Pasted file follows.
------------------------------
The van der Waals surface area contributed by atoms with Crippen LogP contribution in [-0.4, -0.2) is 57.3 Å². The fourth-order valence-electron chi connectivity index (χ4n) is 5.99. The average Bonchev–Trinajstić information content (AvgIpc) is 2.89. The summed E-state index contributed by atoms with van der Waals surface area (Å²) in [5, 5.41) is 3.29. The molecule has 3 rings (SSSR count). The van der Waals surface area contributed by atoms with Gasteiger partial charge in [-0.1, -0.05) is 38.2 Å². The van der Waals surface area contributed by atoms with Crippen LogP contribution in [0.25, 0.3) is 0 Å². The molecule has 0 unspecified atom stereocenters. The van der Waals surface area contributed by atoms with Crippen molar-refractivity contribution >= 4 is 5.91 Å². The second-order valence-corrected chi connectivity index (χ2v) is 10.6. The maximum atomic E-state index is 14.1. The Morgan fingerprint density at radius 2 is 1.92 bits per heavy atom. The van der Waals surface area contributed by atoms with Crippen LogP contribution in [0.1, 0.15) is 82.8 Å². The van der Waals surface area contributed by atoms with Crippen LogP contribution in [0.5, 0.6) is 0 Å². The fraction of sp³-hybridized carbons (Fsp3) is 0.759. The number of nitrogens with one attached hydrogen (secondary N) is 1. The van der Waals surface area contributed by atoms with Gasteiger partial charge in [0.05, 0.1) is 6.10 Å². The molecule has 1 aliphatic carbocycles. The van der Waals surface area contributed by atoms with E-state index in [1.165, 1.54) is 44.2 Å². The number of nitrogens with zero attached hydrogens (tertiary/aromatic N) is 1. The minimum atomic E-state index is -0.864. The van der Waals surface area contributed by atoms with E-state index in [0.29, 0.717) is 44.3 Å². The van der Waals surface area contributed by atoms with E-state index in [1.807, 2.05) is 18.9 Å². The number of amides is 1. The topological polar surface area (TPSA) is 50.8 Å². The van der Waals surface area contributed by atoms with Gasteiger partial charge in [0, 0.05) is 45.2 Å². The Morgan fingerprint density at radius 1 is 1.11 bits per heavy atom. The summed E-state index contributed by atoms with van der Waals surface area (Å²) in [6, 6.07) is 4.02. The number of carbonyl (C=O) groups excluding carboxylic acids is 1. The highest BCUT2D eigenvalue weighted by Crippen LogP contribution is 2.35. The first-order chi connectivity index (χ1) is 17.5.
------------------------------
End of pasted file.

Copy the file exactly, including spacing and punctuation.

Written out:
The van der Waals surface area contributed by atoms with Crippen LogP contribution in [-0.4, -0.2) is 57.3 Å². The fourth-order valence-electron chi connectivity index (χ4n) is 5.99. The average Bonchev–Trinajstić information content (AvgIpc) is 2.89. The summed E-state index contributed by atoms with van der Waals surface area (Å²) in [5, 5.41) is 3.29. The molecule has 3 rings (SSSR count). The van der Waals surface area contributed by atoms with Gasteiger partial charge in [-0.1, -0.05) is 38.2 Å². The van der Waals surface area contributed by atoms with Crippen LogP contribution in [0.25, 0.3) is 0 Å². The molecule has 0 unspecified atom stereocenters. The van der Waals surface area contributed by atoms with Crippen molar-refractivity contribution >= 4 is 5.91 Å². The second-order valence-corrected chi connectivity index (χ2v) is 10.6. The maximum atomic E-state index is 14.1. The Morgan fingerprint density at radius 2 is 1.92 bits per heavy atom. The van der Waals surface area contributed by atoms with Crippen LogP contribution in [0.1, 0.15) is 82.8 Å². The van der Waals surface area contributed by atoms with Crippen LogP contribution in [0.5, 0.6) is 0 Å². The fraction of sp³-hybridized carbons (Fsp3) is 0.759. The number of nitrogens with one attached hydrogen (secondary N) is 1. The van der Waals surface area contributed by atoms with Gasteiger partial charge in [0.05, 0.1) is 6.10 Å². The molecule has 1 aliphatic carbocycles. The van der Waals surface area contributed by atoms with E-state index in [1.165, 1.54) is 44.2 Å². The number of nitrogens with zero attached hydrogens (tertiary/aromatic N) is 1. The minimum atomic E-state index is -0.864. The van der Waals surface area contributed by atoms with E-state index in [0.29, 0.717) is 44.3 Å². The van der Waals surface area contributed by atoms with E-state index in [1.807, 2.05) is 18.9 Å². The number of amides is 1. The topological polar surface area (TPSA) is 50.8 Å². The van der Waals surface area contributed by atoms with Gasteiger partial charge in [0, 0.05) is 45.2 Å². The Morgan fingerprint density at radius 1 is 1.11 bits per heavy atom. The summed E-state index contributed by atoms with van der Waals surface area (Å²) in [6, 6.07) is 4.02. The number of carbonyl (C=O) groups excluding carboxylic acids is 1. The highest BCUT2D eigenvalue weighted by Crippen LogP contribution is 2.35. The first-order chi connectivity index (χ1) is 17.5.